McFeely: In bombshell move, Moorhead wants to sell city hall and adjacent property to Roers Development

Fargo developer wants to redevelop property 'to bring new life to downtown'

092419.N.FF.MCFEELYCOLUMNTHREE.jpg Mike McFeely photo
The Moorhead City Hall, seen here in the background, is part of the Center Mall in downtown Moorhead. Mike McFeely / The Forum

Moorhead — The city government here wants to sell its city hall and property it owns in and adjacent to the Moorhead Center Mall to a Fargo developer.

The Moorhead City Council voted to enter into a pre-development agreement and option to purchase with Roers Development of Fargo at its night meeting Monday, Sept. 23.

The city council dropped the bombshell after it emerged from a closed executive session at the end of a nearly four-hour meeting.

When it emerged, Roers Development chief executive officer Jim Roers and daughter Shannon Roers Jones took seats in the council chamber as City Manager Chris Volkers announced the news.

"This is the beginning of some really great things for the city of Moorhead," said council member Deb White.


The city hopes Roers can redevelop the property to revitalize its downtown area, which has struggled to attract businesses and residents for decades. Moorhead razed much of its historic downtown in the 1970s to build the Center Mall in the name of urban redevelopment.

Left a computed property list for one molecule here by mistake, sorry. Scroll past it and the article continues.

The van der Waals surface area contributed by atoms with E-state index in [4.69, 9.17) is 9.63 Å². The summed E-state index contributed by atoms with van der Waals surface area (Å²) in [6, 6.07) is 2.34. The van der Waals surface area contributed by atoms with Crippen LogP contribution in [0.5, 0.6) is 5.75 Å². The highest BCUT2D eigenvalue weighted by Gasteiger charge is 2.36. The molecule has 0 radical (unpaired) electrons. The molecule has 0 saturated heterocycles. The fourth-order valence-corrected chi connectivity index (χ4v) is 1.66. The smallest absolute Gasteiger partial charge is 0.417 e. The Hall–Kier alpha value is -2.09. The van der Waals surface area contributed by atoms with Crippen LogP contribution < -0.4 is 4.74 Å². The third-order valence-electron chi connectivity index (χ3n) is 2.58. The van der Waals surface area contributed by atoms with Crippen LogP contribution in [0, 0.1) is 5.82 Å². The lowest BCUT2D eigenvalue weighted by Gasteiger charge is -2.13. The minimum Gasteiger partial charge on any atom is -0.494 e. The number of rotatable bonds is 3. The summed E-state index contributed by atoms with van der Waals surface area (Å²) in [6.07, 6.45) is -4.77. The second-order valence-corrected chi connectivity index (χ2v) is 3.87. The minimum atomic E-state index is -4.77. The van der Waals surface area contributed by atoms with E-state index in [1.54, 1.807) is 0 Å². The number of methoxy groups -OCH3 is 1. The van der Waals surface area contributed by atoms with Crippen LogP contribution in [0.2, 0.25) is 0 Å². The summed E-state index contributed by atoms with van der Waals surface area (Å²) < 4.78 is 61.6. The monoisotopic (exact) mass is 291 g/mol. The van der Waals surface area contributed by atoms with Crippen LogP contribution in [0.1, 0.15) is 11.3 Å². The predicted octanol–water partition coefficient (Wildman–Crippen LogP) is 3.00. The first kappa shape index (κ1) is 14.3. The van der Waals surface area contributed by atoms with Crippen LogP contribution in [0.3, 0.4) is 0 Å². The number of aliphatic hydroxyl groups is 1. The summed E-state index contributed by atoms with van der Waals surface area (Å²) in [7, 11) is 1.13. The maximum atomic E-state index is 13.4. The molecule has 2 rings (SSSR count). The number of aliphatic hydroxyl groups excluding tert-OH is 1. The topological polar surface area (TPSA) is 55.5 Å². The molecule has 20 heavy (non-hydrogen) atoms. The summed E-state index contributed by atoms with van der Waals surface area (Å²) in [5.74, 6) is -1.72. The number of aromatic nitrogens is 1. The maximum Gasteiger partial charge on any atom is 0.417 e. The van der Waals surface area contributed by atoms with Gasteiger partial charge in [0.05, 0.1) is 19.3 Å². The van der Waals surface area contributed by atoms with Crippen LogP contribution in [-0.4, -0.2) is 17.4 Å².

Monday night's decision is not without controversy. The mall's owner and its general manager believe such a move would cripple the mall's ability to do business, especially given the odd ownership arrangement the Center Mall is under. They believe the city has not conducted its dealings with Roers in a transparent manner.

At a recent city council meeting, mall owner Patrick Vesey begged for transparency. At Monday night's meeting, mall general manager Andrew Nielsen said the city dealing in private meetings with Roers violated the council's promise to make downtown redevelopment a citizen-driven process.

"In short, people feel like there is no point in conducting the surveys or collecting the data points if the city is working with one developer on its own," Nielsen told the council.

But his was a solitary voice as the council meeting ended in a jubilant manner. Council members, Mayor Johnathan Judd and City Manager Volkers believe Roers getting heavily involved in redeveloping Moorhead's downtown is a game-changer.

Roers has agreed to help Moorhead locate a site for a new city hall and either build or retrofit an existing building to suit the city's needs.

Shannon Roers Jones said there has been some talk of a science museum being located on the Center Mall property, but that is premature. She said it is only one of many possibilities for the property.

"We are excited to work on a redevelopment strategy to bring new life to downtown," Jim Roers said. "We hope we can bring that life back to your community and move your city forward."


The project will be a challenge.